Pitting two up-and-coming French brands against each other in the premium and even sports car market is a surprise. While DS Automobiles, which was launched in 2014, can boast 23,464 French sales in 2023, Alpine – founded in 1955 by Jean Rédélé and relaunched in 2018 with the new A110 – will see its French sales increase by almost 26% compared to 2022, but will still account for “only” 2,693 units in France. These sales were generated by a single model and its derivatives. With these results, Alpine is still a long way from DS Automobiles, but is already closing in on Alfa Romeo, with 3,917 sales in France in 2023.
For Alpine, this is just the beginning, if we are to believe the words of Luca de Meo last June: “We have created a fully-fledged top-of-the-range company with an ambitious motorsport programme. Our plan is probably progressing faster than expected. We have generated more than two billion euros in cash and we are ready to embark on the final phase of our plan: the revolution.”
As Antonino Labate, Alpine’s Director of Sales, Marketing and Customer Experience, confirms, this involves a “strategy of expanding the range through the launch of seven new models by 2030”. In addition to these seven future silhouettes, Alpine is also announcing that it is opening up markets that were previously unimaginable: the United States and China, in addition to Europe and Japan.
So, Alpine is not destined to remain the “petit Poucet” that DS Automobiles could legitimately ignore. On the contrary, if Alpine’s product plan and commercial success come to fruition between now and the end of this decade, Alpine could quite simply rocket up the charts and leave DS Automobiles behind! Unthinkable? Let’s see…
Ironically, the two French brands have both changed directors in 2023 (above). Philippe Krief was appointed head of Alpine on 20 July, having joined the brand a few months earlier as Director of Engineering and Product Performance. At the same time, Olivier François was appointed head of the DS Automobiles brand, replacing Béatrice Foucher, who was promoted to Product Manager at Stellantis. Perhaps surprisingly, Olivier François is already responsible for the Fiat and Abarth brands. One might have thought that he would have taken over the Citroën brand, in order to control the entire CORE division of the Stellantis group. At Alpine, Philippe Krief can draw on his experience in developing sports car ranges.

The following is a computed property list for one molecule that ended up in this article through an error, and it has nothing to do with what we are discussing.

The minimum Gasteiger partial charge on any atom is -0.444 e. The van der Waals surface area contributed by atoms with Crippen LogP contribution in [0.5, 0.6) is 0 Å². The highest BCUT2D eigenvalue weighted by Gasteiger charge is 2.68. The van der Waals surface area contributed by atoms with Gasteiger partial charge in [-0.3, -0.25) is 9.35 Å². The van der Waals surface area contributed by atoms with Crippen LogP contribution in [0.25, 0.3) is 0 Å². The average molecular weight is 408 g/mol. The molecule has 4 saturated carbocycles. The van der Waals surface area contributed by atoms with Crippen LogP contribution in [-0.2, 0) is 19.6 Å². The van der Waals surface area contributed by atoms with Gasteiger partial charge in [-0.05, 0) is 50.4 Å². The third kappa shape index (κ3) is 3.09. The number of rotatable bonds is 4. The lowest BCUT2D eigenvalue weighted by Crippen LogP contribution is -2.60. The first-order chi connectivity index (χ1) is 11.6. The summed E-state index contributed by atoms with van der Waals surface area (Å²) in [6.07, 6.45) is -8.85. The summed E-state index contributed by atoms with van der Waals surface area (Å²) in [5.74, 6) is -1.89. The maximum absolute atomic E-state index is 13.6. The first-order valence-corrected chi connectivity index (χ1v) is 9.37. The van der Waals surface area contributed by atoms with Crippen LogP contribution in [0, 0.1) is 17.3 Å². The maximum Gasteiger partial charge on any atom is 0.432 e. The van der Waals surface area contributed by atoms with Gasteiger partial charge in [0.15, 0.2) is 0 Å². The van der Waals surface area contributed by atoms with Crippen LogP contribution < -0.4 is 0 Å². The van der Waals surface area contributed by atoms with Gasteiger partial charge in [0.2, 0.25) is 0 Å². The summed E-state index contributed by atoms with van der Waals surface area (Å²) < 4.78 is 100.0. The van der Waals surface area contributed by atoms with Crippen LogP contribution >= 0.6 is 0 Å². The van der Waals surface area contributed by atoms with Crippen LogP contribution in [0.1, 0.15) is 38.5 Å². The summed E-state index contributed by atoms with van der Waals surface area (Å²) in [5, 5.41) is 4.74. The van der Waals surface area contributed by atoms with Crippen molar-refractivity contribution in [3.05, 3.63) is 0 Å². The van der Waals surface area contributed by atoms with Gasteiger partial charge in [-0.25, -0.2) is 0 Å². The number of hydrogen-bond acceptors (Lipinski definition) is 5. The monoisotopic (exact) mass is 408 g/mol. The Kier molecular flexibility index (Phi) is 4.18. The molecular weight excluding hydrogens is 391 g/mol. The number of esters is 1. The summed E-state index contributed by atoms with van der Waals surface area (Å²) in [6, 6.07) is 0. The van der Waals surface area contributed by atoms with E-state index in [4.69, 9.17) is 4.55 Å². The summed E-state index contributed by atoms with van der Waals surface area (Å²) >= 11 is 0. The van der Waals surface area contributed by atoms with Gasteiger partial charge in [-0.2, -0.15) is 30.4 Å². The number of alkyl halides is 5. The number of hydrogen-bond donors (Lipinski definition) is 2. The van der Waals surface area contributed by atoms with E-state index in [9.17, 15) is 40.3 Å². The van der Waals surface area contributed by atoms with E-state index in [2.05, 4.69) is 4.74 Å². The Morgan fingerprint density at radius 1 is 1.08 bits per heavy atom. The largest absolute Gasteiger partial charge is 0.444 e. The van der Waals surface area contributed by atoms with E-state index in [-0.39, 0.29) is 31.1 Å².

Before joining the Renault Group, he pursued his career with Ferrari and then Maserati, and was Technical Director of Alfa Romeo. At Ferrari (above), he was Director of Engineering and Head of Research and Development. A product man at the helm of a brand that has gone from one to seven models can only be beneficial.
So the two brands have recently changed bosses, and they also have the same strategic objective: it will be 100% electric for both of them. From 2024, DS will present only new 100% electric models (starting with the electrification of the DS4) and a range with electrified versions, such as the DS7. At Alpine, it’s even simpler: all seven models announced from 2024 will be electric, starting with the small A290 below.
The similarities between the two French brands don’t stop there. Their design is also in French hands. At Alpine, Antony Villain, a Renault Group designer since 1998, has been in charge of design since 2012. At DS Automobiles, Thierry Métroz has taken charge of the design of the brand, which was born in 2014 from the split between the Citroën range and the DS ‘line’ integrated into that range.
At Stellantis, DS was born alongside Peugeot and Citroën, then came Opel, Alfa Romeo, Lancia, Fiat and Maserati, not to mention the American brands of the former FCA group (Fiat Chrysler Automobiles). While Alpine is clearly positioned within the Renault group alongside Renault, Dacia and Mobilize, the situation is a little more complex for DS Automobiles, which shares the Stellantis ‘Premium’ division with its cousins Lancia and Alfa-Romeo.